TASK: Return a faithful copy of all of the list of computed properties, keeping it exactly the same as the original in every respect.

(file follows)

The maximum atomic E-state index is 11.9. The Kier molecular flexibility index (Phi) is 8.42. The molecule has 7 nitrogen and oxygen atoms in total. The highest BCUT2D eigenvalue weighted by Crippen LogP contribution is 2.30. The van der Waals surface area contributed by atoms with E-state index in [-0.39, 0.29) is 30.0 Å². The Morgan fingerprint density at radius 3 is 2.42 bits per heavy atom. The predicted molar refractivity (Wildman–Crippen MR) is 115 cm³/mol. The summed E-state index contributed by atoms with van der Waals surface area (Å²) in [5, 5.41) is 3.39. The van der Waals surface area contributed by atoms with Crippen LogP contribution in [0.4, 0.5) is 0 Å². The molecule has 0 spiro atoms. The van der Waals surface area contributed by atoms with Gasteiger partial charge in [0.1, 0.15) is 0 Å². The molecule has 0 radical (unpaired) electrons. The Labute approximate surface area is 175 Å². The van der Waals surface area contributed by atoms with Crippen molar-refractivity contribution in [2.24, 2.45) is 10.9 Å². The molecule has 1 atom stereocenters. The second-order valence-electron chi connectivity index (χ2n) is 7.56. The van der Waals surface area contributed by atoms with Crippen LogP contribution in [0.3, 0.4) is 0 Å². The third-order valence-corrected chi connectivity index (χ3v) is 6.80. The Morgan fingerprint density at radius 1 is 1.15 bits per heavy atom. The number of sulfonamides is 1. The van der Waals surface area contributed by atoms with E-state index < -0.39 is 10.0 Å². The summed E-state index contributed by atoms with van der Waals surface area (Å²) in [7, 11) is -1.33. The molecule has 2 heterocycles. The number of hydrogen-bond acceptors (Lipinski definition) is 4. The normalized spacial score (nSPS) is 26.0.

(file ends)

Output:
The maximum atomic E-state index is 11.9. The Kier molecular flexibility index (Phi) is 8.42. The molecule has 7 nitrogen and oxygen atoms in total. The highest BCUT2D eigenvalue weighted by Crippen LogP contribution is 2.30. The van der Waals surface area contributed by atoms with E-state index in [-0.39, 0.29) is 30.0 Å². The Morgan fingerprint density at radius 3 is 2.42 bits per heavy atom. The predicted molar refractivity (Wildman–Crippen MR) is 115 cm³/mol. The summed E-state index contributed by atoms with van der Waals surface area (Å²) in [5, 5.41) is 3.39. The van der Waals surface area contributed by atoms with Crippen LogP contribution in [0.4, 0.5) is 0 Å². The molecule has 0 spiro atoms. The van der Waals surface area contributed by atoms with Gasteiger partial charge in [0.1, 0.15) is 0 Å². The molecule has 0 radical (unpaired) electrons. The Labute approximate surface area is 175 Å². The van der Waals surface area contributed by atoms with Crippen molar-refractivity contribution in [2.24, 2.45) is 10.9 Å². The molecule has 1 atom stereocenters. The second-order valence-electron chi connectivity index (χ2n) is 7.56. The van der Waals surface area contributed by atoms with Crippen LogP contribution in [0.3, 0.4) is 0 Å². The third-order valence-corrected chi connectivity index (χ3v) is 6.80. The Morgan fingerprint density at radius 1 is 1.15 bits per heavy atom. The number of sulfonamides is 1. The van der Waals surface area contributed by atoms with E-state index < -0.39 is 10.0 Å². The summed E-state index contributed by atoms with van der Waals surface area (Å²) in [7, 11) is -1.33. The molecule has 2 heterocycles. The number of hydrogen-bond acceptors (Lipinski definition) is 4. The normalized spacial score (nSPS) is 26.0.